Lagos-based packaging company, to pay in cash. It chose to do instant transfer from its new generation banks account. The company paid the stipulated fee and wired the money on a particular Monday morning as the service was very crucial and needed to be executed by Wednesday of the same week. Behold, the money remain on floating status for the whole of that week while the parties kept angling on what could have gone missing. Sorting codes were exchanged among parties involved; account officers of the two banks knew no peace. But the transaction remained inconclusive until it was too late to execute the purpose for which the money was released. Daily, banking halls are inundated with complaints about fund transfer applications not cleared in time. While bank officers simply implore complainants to bear with server challenge, irritated customers do not see why they should be the ones to suffer poor infrastructure ultilised by banks. They would do the transactions using other means if it is just to avoid the with transfer service. The cost of transaction has always been an issue. Some banks still charge for intra-bank transfer. A certain bank was still recently charging N150 per in-house transaction. The attention banks give to transfer desk also raises question about their commitment to improving that aspect of banking. A single staff that may spend average of 30 minutes to finish a transaction could attend to ten customers, in some cases. That is if the network does not run into trouble halfway. And customers do not see any reason they should pay for a transaction that does not improve the quality of life they live. Findings, thus, shows that much of the volume of cash handled through transfer are for corporate organisations. Individuals, a much as they can, shun transfer for the hassle faced in the process. And the culture, perhaps, is growing. The Automated Teller Machine (ATM) offers wide-range services, including transfer. But nine out of every10 customers who spoke in Lagos last week said they have never done a transfer through the medium. Many of them said they never made attempt while some said efforts in that direction were never successful. Surprisingly, a scanty number admitted they have used the machines to pay bills or top up telephone and paid pay-television charges. What most people do on the ATM is the traditional cash withdrawal, which merely slightly decongests banking halls rather than advancing the real objective of cashless policy reducing cost of cash management. Of course, there is attitude dimension to the low transfer patronage. At a branch of a leading bank on Airport Road, Lagos, last two weeks, a car dealer accepted to turn down a deal for want of physical cash. The buyer was to pay over the sum of N1.8 million but was shocked to realise he would pay reasonably high for above-the-limit charges if he withdrew cash. The teller suggested a transfer could materialise in cash by evening of the same day. The buyer said he wanted cash. Not even the assurance by the attendant that he should see her the following day if his account was not credited the same day could change his mind.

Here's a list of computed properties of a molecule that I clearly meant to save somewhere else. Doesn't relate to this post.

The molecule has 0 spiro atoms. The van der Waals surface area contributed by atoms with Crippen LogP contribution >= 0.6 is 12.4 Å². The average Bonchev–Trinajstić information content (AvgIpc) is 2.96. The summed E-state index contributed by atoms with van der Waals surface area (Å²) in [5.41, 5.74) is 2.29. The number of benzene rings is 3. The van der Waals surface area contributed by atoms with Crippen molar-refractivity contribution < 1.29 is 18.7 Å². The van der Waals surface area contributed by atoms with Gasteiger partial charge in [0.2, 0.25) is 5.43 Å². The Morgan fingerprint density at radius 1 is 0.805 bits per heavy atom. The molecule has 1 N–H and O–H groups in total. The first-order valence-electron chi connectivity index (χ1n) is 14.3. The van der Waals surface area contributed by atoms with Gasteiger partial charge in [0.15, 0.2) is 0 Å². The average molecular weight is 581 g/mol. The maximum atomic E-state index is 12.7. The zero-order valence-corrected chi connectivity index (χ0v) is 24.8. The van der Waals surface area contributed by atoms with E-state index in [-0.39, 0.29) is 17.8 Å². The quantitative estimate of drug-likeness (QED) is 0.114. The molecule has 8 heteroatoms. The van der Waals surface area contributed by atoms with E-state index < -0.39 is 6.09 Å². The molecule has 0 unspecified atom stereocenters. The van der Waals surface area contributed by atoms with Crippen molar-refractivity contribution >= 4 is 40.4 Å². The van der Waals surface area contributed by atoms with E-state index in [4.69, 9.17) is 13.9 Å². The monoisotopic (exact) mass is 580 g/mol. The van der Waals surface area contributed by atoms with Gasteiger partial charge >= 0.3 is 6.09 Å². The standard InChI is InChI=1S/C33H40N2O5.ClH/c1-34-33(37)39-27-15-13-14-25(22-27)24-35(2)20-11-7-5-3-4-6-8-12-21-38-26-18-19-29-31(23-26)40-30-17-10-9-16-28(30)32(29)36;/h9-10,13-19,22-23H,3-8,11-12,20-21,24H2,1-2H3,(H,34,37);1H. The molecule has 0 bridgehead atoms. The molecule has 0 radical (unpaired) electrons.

The buyer was left with no option but to withdraw cash, and pay the penalty because I need the car. However, a fund transfer officer at an Oshodi branch of a regional bank, said transation has been less stressful since the inception of the cashless policy, noting that complaints about network challenges are not peculiar to Nigeria. There are a lot of people moving money here and there with the aid of money transfer service. The system has been smooth. As for the network issue, we should know that there is no perfect system in the world. The issue we have been having are not too threatening. Sometimes, they are things we cant avoid. When I try and it does not go through, I quit the system and try again. It works perfectly. There is no issue on inter-bank transfer. I do, at least, 10 transfers a day and it has been pretty smooth. Before now, we have been doing transfer, but not on the same platform. What we used before was not crediting the receiver instantly. The receiver would have to wait for a day. But this system is much faster; it is seamless. The response and perception have been encouraging. CBN has stipulated cash withdrawal limits of N3 million for corporate organisations and N500,000 for individuals, yet people want to buy cars and other items, which requires higher value. They easily make transfer to the other persons account to ease the process. When customers come to withdraw above the limit, we advise them to pick up the slip and do a transfer instead. A lot of our customers are quite responsive except for the retail traders who withdraw small amount, say 50,000 to 200,000. But some customers really make use of and appreciate the platform. If you walked into banking halls those days, you would see long queues But that era has gone. Sometimes we urge our customers to use the transfer service instead of waiting on the queue for their turn. We ask them how much they want to withdraw and advise they use transfer instead of going through the stress associated with withdrawal and later depositing into another account. We even encourage them to make use of the ATMWe are not even allowed to withdraw across the counter. I go out to use the ATM machine. And you can also do transfer through the ATM. The banker noted that the major challenge facing the system is illiteracy. He said people are not well informed to know how to use money transfer. He said: We dont have many literate here. If you go to our branches in Ikeja and Victoria Island there is difference because the number of literate people in those areas is high. People in Oshodi are mostly market men and women He noted that corporate customers embrace transfer payment option more than individuals. Findings revealed that some customers, indeed, are eager to use cashless platforms such as recently reinvigorated point of sales (PoS). But some retailers are rather indifferent to the full utilisation of the smart machines